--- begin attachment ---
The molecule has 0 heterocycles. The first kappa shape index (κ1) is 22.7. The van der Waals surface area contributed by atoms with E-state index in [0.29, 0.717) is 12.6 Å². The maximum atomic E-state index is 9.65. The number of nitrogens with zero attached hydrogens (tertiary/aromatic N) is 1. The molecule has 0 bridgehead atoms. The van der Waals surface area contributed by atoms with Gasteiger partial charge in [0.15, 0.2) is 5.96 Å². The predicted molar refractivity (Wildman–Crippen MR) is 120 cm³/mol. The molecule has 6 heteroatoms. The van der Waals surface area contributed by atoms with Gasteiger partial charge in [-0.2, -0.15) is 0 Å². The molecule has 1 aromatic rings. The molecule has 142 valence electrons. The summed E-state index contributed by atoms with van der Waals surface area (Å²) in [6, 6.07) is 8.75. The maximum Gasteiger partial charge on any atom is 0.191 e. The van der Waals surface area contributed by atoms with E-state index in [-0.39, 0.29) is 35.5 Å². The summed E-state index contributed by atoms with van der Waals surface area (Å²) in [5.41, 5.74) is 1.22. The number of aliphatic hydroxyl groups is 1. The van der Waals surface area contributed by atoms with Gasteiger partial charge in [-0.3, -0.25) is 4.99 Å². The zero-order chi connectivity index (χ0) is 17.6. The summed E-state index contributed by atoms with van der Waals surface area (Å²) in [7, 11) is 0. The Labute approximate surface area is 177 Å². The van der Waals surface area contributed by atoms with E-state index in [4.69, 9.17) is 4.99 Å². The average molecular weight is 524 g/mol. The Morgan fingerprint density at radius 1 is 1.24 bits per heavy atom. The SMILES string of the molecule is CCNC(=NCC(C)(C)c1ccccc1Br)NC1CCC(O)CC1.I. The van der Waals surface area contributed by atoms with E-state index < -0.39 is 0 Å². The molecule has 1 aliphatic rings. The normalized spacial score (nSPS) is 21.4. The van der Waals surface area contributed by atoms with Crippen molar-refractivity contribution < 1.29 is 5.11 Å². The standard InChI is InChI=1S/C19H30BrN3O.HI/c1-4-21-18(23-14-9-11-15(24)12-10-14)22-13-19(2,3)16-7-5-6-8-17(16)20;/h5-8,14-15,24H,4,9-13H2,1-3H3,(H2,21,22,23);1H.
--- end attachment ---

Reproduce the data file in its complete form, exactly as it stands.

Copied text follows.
The molecule has 0 heterocycles. The first kappa shape index (κ1) is 22.7. The van der Waals surface area contributed by atoms with E-state index in [0.29, 0.717) is 12.6 Å². The maximum atomic E-state index is 9.65. The number of nitrogens with zero attached hydrogens (tertiary/aromatic N) is 1. The molecule has 0 bridgehead atoms. The van der Waals surface area contributed by atoms with Gasteiger partial charge in [0.15, 0.2) is 5.96 Å². The predicted molar refractivity (Wildman–Crippen MR) is 120 cm³/mol. The molecule has 6 heteroatoms. The van der Waals surface area contributed by atoms with Gasteiger partial charge in [-0.2, -0.15) is 0 Å². The molecule has 1 aromatic rings. The molecule has 142 valence electrons. The summed E-state index contributed by atoms with van der Waals surface area (Å²) in [6, 6.07) is 8.75. The maximum Gasteiger partial charge on any atom is 0.191 e. The van der Waals surface area contributed by atoms with E-state index in [-0.39, 0.29) is 35.5 Å². The summed E-state index contributed by atoms with van der Waals surface area (Å²) in [5.41, 5.74) is 1.22. The number of aliphatic hydroxyl groups is 1. The van der Waals surface area contributed by atoms with Gasteiger partial charge in [-0.3, -0.25) is 4.99 Å². The zero-order chi connectivity index (χ0) is 17.6. The summed E-state index contributed by atoms with van der Waals surface area (Å²) in [7, 11) is 0. The Labute approximate surface area is 177 Å². The van der Waals surface area contributed by atoms with E-state index in [4.69, 9.17) is 4.99 Å². The average molecular weight is 524 g/mol. The Morgan fingerprint density at radius 1 is 1.24 bits per heavy atom. The SMILES string of the molecule is CCNC(=NCC(C)(C)c1ccccc1Br)NC1CCC(O)CC1.I. The van der Waals surface area contributed by atoms with E-state index < -0.39 is 0 Å². The molecule has 1 aliphatic rings. The normalized spacial score (nSPS) is 21.4. The van der Waals surface area contributed by atoms with Crippen molar-refractivity contribution < 1.29 is 5.11 Å². The standard InChI is InChI=1S/C19H30BrN3O.HI/c1-4-21-18(23-14-9-11-15(24)12-10-14)22-13-19(2,3)16-7-5-6-8-17(16)20;/h5-8,14-15,24H,4,9-13H2,1-3H3,(H2,21,22,23);1H.